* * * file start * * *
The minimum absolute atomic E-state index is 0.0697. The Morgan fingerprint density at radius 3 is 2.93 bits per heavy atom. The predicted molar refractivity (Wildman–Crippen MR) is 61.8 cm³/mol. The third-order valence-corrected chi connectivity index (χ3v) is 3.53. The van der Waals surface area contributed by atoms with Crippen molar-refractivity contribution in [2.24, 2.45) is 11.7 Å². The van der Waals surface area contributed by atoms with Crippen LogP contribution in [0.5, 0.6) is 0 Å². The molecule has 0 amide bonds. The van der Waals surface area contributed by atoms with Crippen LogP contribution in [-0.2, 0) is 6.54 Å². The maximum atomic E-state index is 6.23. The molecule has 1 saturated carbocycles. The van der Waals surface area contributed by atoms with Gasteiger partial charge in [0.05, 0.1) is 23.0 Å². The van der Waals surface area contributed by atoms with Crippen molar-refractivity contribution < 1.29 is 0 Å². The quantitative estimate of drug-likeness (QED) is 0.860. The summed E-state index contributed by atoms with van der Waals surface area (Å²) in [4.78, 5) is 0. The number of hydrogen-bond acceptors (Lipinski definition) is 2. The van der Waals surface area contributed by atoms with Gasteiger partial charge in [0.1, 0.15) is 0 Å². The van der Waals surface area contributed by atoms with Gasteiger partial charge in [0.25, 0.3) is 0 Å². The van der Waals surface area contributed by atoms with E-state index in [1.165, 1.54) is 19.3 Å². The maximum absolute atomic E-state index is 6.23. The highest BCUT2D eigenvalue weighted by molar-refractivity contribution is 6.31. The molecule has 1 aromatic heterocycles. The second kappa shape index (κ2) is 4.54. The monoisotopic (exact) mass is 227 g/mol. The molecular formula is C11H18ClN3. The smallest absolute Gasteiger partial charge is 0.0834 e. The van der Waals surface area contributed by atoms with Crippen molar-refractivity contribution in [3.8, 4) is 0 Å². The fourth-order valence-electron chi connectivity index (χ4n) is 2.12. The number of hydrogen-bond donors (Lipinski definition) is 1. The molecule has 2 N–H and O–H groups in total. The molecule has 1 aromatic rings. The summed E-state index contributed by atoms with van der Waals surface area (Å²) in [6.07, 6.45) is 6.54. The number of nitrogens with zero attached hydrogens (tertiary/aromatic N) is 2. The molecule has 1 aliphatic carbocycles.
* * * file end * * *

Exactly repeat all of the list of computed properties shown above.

The minimum absolute atomic E-state index is 0.0697. The Morgan fingerprint density at radius 3 is 2.93 bits per heavy atom. The predicted molar refractivity (Wildman–Crippen MR) is 61.8 cm³/mol. The third-order valence-corrected chi connectivity index (χ3v) is 3.53. The van der Waals surface area contributed by atoms with Crippen molar-refractivity contribution in [2.24, 2.45) is 11.7 Å². The van der Waals surface area contributed by atoms with Crippen LogP contribution in [0.5, 0.6) is 0 Å². The molecule has 0 amide bonds. The van der Waals surface area contributed by atoms with Crippen LogP contribution in [-0.2, 0) is 6.54 Å². The maximum atomic E-state index is 6.23. The molecule has 1 saturated carbocycles. The van der Waals surface area contributed by atoms with Gasteiger partial charge in [0.05, 0.1) is 23.0 Å². The van der Waals surface area contributed by atoms with Crippen molar-refractivity contribution < 1.29 is 0 Å². The quantitative estimate of drug-likeness (QED) is 0.860. The summed E-state index contributed by atoms with van der Waals surface area (Å²) in [4.78, 5) is 0. The number of hydrogen-bond acceptors (Lipinski definition) is 2. The van der Waals surface area contributed by atoms with Gasteiger partial charge in [0.1, 0.15) is 0 Å². The van der Waals surface area contributed by atoms with Gasteiger partial charge in [0.25, 0.3) is 0 Å². The van der Waals surface area contributed by atoms with E-state index in [1.165, 1.54) is 19.3 Å². The maximum absolute atomic E-state index is 6.23. The highest BCUT2D eigenvalue weighted by molar-refractivity contribution is 6.31. The molecule has 1 aromatic heterocycles. The second kappa shape index (κ2) is 4.54. The monoisotopic (exact) mass is 227 g/mol. The molecular formula is C11H18ClN3. The smallest absolute Gasteiger partial charge is 0.0834 e. The van der Waals surface area contributed by atoms with Crippen molar-refractivity contribution in [3.8, 4) is 0 Å². The fourth-order valence-electron chi connectivity index (χ4n) is 2.12. The number of hydrogen-bond donors (Lipinski definition) is 1. The molecule has 2 N–H and O–H groups in total. The molecule has 1 aromatic rings. The summed E-state index contributed by atoms with van der Waals surface area (Å²) in [6.07, 6.45) is 6.54. The number of nitrogens with zero attached hydrogens (tertiary/aromatic N) is 2. The molecule has 1 aliphatic carbocycles.